Tag: Stephen Chbosky


wonderIn a family friendly version of David Lynch’s The Elephant Man, director Stephen Chbosky has negotiated the foggy area between trite and truth in this engaging tale of triumph over adversity. It’s been a while between films for Chbosky who gave us the surprisingly good The Perks of Being a Wallflower back in 2012.  His latest outing is an adaptation of R.J. Palacio’s best selling novel Wonder—if you haven’t heard of it, your kids probably have.

Wonder tells the story of August Pullman, a ten-year-old boy deformed from birth due to a genetic disorder.  Having been shielded from the cruel taunts of the school playground, his homeschooling parents (played by Owen Wilson and Julia Roberts) feel it time to integrate Auggie into public school life.  The film is rife with harsh realities and tender moments as Auggie (and the people around him) adjust to the change.  Jacob Tremblay (Room) does a commendable job of playing the lead and presents a broad range of emotions despite the difficulties of dealing with a ton of facial prosthetic makeup.

Although Auggie provides the film with its narrative momentum, Wonder’s strength lies in how his circumstances affect, and ultimately inspire others; his sister dealing with being the forgotten sibling, the classmates who learn to accept him and others who reject him—they all learn important lessons brought about through self-examination.

Other than a chaptered structure which introduces the main players and their point-of-view, and a dusting of magical realism throughout, Wonder prudently avoids getting too caught up in the artifice of film, electing instead to tell its story simply and cleanly.

Wonder is not without a few false steps—Auggie’s dad (Owen Wilson) is relegated to a comic relief role which misses a unique opportunity to examine a father-son relationship, and moments throughout the film are prone to being too maudlin. Despite this, Wonder’s emotive qualities caught me off guard, and try as a might, I couldn’t keep a dry eye … some chilli-flakes must’ve fallen into my popcorn.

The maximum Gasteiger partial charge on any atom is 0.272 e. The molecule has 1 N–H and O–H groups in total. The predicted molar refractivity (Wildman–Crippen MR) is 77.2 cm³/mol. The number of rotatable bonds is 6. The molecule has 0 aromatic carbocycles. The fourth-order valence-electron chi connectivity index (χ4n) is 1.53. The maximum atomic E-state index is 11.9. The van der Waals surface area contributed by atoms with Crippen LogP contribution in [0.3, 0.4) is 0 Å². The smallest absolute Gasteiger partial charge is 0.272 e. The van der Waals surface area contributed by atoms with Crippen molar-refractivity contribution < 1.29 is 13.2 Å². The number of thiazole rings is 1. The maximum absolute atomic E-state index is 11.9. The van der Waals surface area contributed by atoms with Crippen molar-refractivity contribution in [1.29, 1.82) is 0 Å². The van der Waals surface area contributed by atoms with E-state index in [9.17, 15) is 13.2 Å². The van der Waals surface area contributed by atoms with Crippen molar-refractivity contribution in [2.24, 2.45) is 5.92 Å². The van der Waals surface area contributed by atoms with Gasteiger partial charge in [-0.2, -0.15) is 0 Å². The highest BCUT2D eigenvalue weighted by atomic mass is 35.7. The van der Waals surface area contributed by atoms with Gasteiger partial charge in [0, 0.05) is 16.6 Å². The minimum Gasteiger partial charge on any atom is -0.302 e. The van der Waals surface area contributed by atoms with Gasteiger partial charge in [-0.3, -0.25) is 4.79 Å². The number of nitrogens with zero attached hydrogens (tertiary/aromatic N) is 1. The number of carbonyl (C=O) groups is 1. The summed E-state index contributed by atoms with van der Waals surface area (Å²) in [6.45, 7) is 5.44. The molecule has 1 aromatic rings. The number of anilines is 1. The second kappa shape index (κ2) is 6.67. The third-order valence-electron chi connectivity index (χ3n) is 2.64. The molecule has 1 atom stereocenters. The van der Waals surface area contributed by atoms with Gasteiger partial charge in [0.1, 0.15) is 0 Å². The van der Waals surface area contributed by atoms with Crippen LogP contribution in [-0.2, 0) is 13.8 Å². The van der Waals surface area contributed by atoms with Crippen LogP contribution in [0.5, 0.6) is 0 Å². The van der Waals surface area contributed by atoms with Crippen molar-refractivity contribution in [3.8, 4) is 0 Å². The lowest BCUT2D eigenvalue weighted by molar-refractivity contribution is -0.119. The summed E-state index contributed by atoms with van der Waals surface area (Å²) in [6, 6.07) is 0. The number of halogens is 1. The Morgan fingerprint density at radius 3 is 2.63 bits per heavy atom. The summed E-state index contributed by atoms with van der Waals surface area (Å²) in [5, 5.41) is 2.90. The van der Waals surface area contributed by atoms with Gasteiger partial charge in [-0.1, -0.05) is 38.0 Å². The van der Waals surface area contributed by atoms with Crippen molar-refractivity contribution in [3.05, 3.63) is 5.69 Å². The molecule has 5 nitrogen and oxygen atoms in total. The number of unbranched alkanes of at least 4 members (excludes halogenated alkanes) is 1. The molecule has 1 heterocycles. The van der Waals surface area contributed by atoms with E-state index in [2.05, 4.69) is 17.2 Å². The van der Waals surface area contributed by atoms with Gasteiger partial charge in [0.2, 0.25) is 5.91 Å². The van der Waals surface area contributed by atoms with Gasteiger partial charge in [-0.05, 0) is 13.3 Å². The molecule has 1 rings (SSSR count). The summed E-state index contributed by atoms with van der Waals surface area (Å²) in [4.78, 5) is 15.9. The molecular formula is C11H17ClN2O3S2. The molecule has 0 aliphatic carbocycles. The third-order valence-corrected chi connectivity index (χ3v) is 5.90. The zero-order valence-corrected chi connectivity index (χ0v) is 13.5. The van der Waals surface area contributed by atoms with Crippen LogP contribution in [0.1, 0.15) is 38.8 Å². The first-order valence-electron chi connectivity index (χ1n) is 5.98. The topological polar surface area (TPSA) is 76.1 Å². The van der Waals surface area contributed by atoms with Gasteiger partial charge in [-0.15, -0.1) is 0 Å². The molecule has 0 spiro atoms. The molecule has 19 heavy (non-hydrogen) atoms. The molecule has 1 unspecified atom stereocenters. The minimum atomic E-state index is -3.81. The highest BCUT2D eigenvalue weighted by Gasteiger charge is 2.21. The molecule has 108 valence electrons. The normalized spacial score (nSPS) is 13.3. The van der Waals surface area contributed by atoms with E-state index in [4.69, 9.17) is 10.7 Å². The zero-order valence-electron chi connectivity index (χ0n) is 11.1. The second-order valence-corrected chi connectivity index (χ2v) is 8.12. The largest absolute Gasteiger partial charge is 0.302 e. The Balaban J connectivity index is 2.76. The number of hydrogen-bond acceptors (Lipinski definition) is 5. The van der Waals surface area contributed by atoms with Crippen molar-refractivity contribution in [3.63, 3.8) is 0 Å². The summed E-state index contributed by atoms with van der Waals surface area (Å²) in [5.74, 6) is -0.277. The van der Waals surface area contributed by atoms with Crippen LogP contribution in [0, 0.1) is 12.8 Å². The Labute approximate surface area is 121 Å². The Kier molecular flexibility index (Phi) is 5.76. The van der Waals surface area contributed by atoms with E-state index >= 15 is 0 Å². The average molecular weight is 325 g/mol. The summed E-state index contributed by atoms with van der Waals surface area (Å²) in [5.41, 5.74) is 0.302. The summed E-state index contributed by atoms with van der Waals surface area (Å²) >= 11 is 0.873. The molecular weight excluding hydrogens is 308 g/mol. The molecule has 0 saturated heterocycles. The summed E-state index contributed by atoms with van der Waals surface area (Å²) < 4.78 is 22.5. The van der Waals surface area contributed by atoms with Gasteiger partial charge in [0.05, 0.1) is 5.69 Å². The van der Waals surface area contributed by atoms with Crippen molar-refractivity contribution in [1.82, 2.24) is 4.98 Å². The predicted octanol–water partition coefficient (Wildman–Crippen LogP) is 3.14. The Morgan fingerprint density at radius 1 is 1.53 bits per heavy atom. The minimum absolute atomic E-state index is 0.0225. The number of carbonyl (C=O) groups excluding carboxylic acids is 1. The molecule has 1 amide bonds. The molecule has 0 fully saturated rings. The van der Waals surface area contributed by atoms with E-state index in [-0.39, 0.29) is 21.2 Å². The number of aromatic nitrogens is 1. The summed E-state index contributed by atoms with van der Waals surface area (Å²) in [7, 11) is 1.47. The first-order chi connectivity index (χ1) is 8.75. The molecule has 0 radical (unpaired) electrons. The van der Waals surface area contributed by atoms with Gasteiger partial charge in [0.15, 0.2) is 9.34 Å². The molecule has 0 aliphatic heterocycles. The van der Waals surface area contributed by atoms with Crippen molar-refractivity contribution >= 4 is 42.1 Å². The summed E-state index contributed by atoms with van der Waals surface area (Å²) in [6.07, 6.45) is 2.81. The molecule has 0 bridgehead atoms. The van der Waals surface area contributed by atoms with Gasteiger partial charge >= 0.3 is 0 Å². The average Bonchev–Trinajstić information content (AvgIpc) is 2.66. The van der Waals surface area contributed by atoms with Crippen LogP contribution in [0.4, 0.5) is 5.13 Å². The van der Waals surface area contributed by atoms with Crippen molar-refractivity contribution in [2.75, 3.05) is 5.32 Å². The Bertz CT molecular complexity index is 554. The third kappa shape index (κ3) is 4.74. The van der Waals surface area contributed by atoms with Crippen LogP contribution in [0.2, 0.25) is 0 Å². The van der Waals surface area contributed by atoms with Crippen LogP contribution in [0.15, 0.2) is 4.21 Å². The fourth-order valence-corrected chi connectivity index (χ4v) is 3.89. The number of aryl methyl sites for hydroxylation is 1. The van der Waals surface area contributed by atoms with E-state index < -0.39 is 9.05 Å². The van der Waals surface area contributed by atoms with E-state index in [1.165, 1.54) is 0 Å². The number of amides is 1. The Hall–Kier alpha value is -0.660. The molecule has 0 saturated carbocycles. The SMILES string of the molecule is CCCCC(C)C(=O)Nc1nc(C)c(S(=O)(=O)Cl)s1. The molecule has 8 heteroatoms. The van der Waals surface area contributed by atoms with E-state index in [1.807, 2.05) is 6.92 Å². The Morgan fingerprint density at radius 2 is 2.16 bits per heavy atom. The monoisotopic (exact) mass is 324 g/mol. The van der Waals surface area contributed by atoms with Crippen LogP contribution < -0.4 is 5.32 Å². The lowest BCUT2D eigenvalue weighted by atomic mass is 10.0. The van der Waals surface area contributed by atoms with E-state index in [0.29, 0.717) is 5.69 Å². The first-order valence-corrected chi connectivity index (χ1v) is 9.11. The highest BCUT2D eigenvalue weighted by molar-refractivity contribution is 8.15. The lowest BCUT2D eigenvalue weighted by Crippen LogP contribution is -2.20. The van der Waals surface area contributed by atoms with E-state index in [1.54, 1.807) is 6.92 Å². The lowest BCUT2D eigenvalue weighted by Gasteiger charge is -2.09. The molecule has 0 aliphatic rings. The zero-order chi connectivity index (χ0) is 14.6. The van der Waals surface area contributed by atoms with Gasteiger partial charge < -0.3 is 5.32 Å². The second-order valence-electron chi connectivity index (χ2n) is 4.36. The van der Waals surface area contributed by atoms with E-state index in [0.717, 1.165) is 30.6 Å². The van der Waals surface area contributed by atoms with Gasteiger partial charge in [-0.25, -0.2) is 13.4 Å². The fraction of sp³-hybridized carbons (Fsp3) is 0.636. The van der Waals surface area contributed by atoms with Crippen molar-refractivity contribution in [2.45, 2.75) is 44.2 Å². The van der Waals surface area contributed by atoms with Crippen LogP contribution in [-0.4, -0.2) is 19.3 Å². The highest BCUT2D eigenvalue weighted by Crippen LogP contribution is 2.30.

You can see my published reviews here.

Perks of Taking Shelter

It been a couple of weeks since my last update. It is the beginning of term and so my focus has shifted towards my thesis and the cinema of Aronofsky. Things might be a little sporadic this year. To that end, I have recently revisited Aronofsky’s Pi, Requiem for a Dream, and The Fountain. I had forgotten just how good The Fountain is. Perhaps the end is a little overworked, but other than that, it is a masterpiece. I’m starting to snuggle my thoughts into the idea that Aronofsky’s films are examples of “cinema of absent presence”. A concept that I was introduced to in Dillon’s book The Solaris Effect. He examines how Tarkovsky, in his film Solaris, explored the relationship the viewer has with the screen fiction being observed; experiencing a reality, but in fact only observing celluloid. Woody Allen more directly explored similar ideas in The Purple Rose of Cairo and I believe Aronofsky is, perhaps unintentionally, stepping on similar grounds. Four of his five films appear to explore the haves and have-nots of cinema, and this is the direction I seem to be currently heading.

Of other films I have recently seen …

Jeff Nichol’s Take Shelter; I have heard a lot about Jeff Nichols but this is the first film of his that I’ve seen. Michael Shannon does an impressive job playing Curtis, a blue-collar worker who starts to suffer panic attacks resulting in visions and paranoia. The ensuing strained relationship with his wife is equally impressively played by Jessica Chastain. Perhaps a little overdrawn, this film is for the most part a superb and unique portrayal of a very real mental illness. Rating here.


Take Shelter

The Perks of Being a Wallflower; “I feel … infinite”, a sentiment expressed by Charlie (played by Logan Lerman), which so aptly describes that feeling of youth. A kind of invincibility that we all felt when we were in that limbo period between child and adult. My brother described Perks as being a current day The Breakfast Club (despite being set in roughly the same era), which tonally describes this film well. There is, however, a lot more going on in this film. Directed and written (both book and screenplay) by Stephen Chbosky, The Perks of Being a Wallflower, centers around Charlie. An awkward freshman desperate to fit in, he falls in with a group of empowering but quirky seniors. The film beautifully develops its characters and unfolds Charlie’s darker mysteries with good consideration. I found Perks to be well balanced, really well acted, and for me will probably be the surprise of the year … but to be fair I wasn’t expecting much. Rating here.


The Perks of Being a Wallflower